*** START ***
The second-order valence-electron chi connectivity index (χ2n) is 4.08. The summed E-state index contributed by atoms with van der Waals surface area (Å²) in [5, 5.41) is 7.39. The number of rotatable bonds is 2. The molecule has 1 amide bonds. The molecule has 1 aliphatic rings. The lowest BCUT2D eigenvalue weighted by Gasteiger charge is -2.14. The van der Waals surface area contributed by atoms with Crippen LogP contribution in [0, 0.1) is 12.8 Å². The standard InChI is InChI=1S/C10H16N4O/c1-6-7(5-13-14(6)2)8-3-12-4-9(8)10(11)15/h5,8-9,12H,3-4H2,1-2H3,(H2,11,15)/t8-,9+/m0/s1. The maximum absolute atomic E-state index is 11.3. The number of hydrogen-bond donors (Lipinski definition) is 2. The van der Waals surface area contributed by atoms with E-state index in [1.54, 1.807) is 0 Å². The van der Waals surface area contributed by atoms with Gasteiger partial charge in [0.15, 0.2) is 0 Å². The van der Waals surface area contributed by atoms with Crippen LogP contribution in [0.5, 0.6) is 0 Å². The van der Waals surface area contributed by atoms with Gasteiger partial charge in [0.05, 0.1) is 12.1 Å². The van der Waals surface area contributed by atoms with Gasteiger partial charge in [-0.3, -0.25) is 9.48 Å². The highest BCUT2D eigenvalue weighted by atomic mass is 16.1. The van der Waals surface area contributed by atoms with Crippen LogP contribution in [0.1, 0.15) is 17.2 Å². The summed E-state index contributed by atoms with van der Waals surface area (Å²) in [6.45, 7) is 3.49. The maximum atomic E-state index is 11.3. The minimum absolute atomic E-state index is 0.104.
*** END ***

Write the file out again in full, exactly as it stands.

The second-order valence-electron chi connectivity index (χ2n) is 4.08. The summed E-state index contributed by atoms with van der Waals surface area (Å²) in [5, 5.41) is 7.39. The number of rotatable bonds is 2. The molecule has 1 amide bonds. The molecule has 1 aliphatic rings. The lowest BCUT2D eigenvalue weighted by Gasteiger charge is -2.14. The van der Waals surface area contributed by atoms with Crippen LogP contribution in [0, 0.1) is 12.8 Å². The standard InChI is InChI=1S/C10H16N4O/c1-6-7(5-13-14(6)2)8-3-12-4-9(8)10(11)15/h5,8-9,12H,3-4H2,1-2H3,(H2,11,15)/t8-,9+/m0/s1. The maximum absolute atomic E-state index is 11.3. The number of hydrogen-bond donors (Lipinski definition) is 2. The van der Waals surface area contributed by atoms with E-state index in [1.54, 1.807) is 0 Å². The van der Waals surface area contributed by atoms with Gasteiger partial charge in [0.15, 0.2) is 0 Å². The van der Waals surface area contributed by atoms with Crippen LogP contribution in [0.5, 0.6) is 0 Å². The van der Waals surface area contributed by atoms with Gasteiger partial charge in [0.05, 0.1) is 12.1 Å². The van der Waals surface area contributed by atoms with Gasteiger partial charge in [-0.3, -0.25) is 9.48 Å². The highest BCUT2D eigenvalue weighted by atomic mass is 16.1. The van der Waals surface area contributed by atoms with Crippen LogP contribution in [0.1, 0.15) is 17.2 Å². The summed E-state index contributed by atoms with van der Waals surface area (Å²) in [6.45, 7) is 3.49. The maximum atomic E-state index is 11.3. The minimum absolute atomic E-state index is 0.104.